Representatives Omar and Jacobs move to stop Biden from sending cluster bombs to Ukraine – News Block

President Joe Biden’s impending decision to include cluster munitions in the next arms package for Ukraine could turn into a political challenge. Democratic Reps. Sara Jacobs (D-California) and Ilhan Omar (D-Minnesota) have filed an amendment to the 2023 NDAA that would effectively block the transfer of these munitions.

“Notwithstanding any other provision of law, no military assistance for cluster munitions shall be provided, no defense export license may be issued for cluster munitions, and no cluster munitions or cluster munitions technology,” the amendment reads.

“Cluster munitions continue to kill long after their initial use with the potential to injure and kill civilians for generations, something we have seen in many other post-war contexts such as Cambodia and Vietnam,” Rep. Jacobs wrote on Twitter. thread explaining your opposition. “Cluster munitions also impede successful reconstruction and economic recovery in the countries where they are used.”

“If the United States is to be a leader in international human rights, we must not participate in human rights abuses. We can support the people of Ukraine in their fight for freedom, while also opposing violations of international law,” Rep. Omar added in a comment to politicalNatSec Journal.

“I applaud the NDAA amendment proposed by Representatives Jacobs and Omar,” Sera Koulabdara, executive director of advocacy group Legacies of War, told RS. “I urge them and other leaders to continue to stand on the side of basic human rights to live free from the fear of cluster munitions and speak out publicly to their colleagues and the American people.”

Other lawmakers, including Reps. Jason Crow (D-Colorado), a veteran of the war in Afghanistan, and Barbara Lee (D-California), have also expressed opposition to the transfer of these bombs.

kyiv has been pushing for its Western supporters to provide them with what it considers weapons to help Ukraine in its ongoing counter-offensive. Russia has already been using them extensively in Ukraine, and Ukraine has also reportedly used cluster bombs, most recently using munitions provided by Turkey.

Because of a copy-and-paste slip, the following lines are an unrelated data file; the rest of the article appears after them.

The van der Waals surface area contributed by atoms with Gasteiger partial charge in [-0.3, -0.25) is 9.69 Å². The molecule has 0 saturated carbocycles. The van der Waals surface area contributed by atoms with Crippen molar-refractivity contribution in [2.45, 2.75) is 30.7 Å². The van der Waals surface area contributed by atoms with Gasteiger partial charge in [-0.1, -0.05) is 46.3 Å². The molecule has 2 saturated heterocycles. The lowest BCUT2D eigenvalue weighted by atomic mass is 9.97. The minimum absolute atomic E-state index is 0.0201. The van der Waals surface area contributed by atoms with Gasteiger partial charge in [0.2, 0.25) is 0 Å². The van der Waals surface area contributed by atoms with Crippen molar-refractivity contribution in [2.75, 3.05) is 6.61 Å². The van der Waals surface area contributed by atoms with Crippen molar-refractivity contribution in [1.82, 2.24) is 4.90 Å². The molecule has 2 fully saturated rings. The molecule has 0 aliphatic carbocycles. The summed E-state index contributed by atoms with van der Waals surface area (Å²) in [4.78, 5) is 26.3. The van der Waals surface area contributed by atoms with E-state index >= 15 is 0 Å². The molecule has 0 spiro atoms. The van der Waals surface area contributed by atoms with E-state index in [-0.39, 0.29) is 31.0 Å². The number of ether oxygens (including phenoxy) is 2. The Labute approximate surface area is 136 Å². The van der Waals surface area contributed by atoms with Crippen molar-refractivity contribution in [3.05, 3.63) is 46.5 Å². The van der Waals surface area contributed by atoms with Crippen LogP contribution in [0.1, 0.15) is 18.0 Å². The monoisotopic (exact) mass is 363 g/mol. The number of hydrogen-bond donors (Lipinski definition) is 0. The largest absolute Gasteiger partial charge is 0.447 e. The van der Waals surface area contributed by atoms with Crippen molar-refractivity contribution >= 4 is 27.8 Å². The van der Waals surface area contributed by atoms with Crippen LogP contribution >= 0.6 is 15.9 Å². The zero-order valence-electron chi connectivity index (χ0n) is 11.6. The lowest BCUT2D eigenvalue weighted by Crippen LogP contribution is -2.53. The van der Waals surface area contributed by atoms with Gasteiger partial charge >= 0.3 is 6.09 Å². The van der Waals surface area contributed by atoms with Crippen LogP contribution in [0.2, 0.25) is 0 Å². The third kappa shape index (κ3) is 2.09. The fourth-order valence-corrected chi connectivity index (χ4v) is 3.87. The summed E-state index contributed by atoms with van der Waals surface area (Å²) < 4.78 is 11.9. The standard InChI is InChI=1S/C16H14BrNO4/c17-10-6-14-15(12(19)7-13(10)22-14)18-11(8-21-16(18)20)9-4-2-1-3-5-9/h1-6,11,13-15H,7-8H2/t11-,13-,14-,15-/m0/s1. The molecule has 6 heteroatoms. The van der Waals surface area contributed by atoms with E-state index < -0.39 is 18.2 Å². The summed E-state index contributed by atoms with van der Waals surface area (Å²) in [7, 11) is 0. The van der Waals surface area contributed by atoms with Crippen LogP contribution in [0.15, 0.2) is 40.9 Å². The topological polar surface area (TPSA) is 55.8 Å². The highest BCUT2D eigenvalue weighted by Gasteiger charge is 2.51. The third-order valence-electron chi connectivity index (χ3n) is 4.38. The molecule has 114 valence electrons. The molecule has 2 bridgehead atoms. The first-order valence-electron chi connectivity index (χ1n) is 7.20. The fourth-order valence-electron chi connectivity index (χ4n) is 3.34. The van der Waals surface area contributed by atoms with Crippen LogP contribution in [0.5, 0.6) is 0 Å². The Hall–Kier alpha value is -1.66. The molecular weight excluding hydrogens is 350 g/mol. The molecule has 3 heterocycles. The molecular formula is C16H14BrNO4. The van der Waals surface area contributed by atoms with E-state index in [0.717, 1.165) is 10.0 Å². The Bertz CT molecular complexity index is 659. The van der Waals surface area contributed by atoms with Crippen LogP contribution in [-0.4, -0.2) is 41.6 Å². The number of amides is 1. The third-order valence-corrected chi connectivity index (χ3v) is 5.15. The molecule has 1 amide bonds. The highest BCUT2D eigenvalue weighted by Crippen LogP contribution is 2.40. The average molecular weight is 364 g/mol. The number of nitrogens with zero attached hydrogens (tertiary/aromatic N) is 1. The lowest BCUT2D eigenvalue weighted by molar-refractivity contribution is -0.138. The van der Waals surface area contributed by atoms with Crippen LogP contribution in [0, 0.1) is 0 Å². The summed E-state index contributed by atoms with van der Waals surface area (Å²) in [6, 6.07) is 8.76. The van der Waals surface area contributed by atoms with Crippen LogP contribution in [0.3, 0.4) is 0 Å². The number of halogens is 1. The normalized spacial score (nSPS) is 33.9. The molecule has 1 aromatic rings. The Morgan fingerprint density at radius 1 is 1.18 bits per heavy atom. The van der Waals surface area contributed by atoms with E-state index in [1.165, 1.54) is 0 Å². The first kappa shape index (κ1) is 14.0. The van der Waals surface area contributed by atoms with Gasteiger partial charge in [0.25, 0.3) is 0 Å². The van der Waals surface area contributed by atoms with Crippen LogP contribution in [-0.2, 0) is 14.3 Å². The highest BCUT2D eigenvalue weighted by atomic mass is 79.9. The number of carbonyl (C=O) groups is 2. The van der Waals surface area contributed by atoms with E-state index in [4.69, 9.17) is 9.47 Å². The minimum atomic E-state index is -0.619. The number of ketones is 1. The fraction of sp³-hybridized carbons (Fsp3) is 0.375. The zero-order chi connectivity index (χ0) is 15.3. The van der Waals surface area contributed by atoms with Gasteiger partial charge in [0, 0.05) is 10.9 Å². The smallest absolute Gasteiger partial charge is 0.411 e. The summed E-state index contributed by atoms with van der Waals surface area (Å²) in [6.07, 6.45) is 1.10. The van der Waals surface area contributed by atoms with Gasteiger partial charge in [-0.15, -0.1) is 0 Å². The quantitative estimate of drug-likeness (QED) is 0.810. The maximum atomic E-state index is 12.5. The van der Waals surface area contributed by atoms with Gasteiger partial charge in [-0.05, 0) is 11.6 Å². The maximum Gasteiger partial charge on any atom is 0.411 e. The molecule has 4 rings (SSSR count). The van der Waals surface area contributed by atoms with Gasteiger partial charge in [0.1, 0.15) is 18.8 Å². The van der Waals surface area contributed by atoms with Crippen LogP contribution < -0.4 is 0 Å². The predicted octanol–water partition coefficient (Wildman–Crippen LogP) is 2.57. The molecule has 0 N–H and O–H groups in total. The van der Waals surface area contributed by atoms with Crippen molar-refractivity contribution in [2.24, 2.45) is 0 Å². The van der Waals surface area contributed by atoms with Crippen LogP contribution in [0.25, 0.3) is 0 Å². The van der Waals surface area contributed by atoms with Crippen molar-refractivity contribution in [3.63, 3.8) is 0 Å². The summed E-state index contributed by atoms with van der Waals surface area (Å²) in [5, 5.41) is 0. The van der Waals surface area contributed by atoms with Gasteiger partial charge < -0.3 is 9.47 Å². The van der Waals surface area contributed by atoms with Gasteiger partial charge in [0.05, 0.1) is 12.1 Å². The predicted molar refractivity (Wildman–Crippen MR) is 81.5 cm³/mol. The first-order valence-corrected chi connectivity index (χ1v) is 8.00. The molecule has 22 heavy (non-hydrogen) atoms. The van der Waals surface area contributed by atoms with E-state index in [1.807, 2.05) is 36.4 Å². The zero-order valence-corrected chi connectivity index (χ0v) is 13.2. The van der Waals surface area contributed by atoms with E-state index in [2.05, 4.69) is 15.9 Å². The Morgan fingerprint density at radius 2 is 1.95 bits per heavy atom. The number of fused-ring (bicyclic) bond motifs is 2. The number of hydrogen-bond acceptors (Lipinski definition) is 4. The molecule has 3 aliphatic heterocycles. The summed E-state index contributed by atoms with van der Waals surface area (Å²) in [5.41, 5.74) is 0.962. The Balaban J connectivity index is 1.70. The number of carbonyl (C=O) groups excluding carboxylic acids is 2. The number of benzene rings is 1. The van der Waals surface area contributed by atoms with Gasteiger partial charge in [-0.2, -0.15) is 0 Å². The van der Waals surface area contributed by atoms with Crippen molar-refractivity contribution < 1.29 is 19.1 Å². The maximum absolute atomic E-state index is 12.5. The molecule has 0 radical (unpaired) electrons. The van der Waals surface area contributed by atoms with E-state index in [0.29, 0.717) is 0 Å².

Until now, Washington has refrained from providing kyiv with these highly controversial weapons. But in June, Laura Cooper, a Pentagon official responsible for Russian, Ukrainian and Eurasian affairs, told the House Foreign Affairs Committee that the munitions “would be useful, especially against entrenched Russian battlefield positions.” .

Cluster munitions inflict devastating and long-lasting consequences on civilian populations. Since World War II, cluster munitions have killed between 56,500 and 86,500 civilians. In 2008, more than 100 countries signed a treaty pledging not to manufacture, use or transfer cluster bombs, although neither the US nor Ukraine are signatories.

“Cluster munitions, air-dropped or ground-delivered, break up in midair to disperse large numbers of explosive submunitions known as ‘bomblets,’” Alyssa Blakemore explained recently in Responsible state.

“Independent estimates put the failure rate of cluster bombs at between 10 and 40 percent, leaving unexploded remnants to kill and maim unsuspecting civilians long after the end of the conflict,” Blakemore added. “Children especially make up a large number of victims, as they are attracted to the shape, size and color of cluster submunitions that are often found embedded in the ground.”

Human rights groups expressed serious concerns about the consequences of introducing more cluster bombs onto the battlefield.

“Both countries should stop using these inherently indiscriminate weapons, and neither country should supply cluster munitions because of their foreseeable danger to civilians,” according to a recent Human Rights Watch report. “Transferring these weapons would inevitably cause long-term suffering for civilians and undermine the international opprobrium of their use.”

The decision to transfer these weapons “is not only wrong and shortsighted, but shows complete disregard for international consensus by more than 100 countries, including 18 of our NATO allies,” Koulabdara said. “The government officials who made this shameful decision clearly did not learn from America’s own mistakes in using cluster bombs in the American wars in Laos, Cambodia, Vietnam, Iraq, and Afghanistan, to name just a few.”

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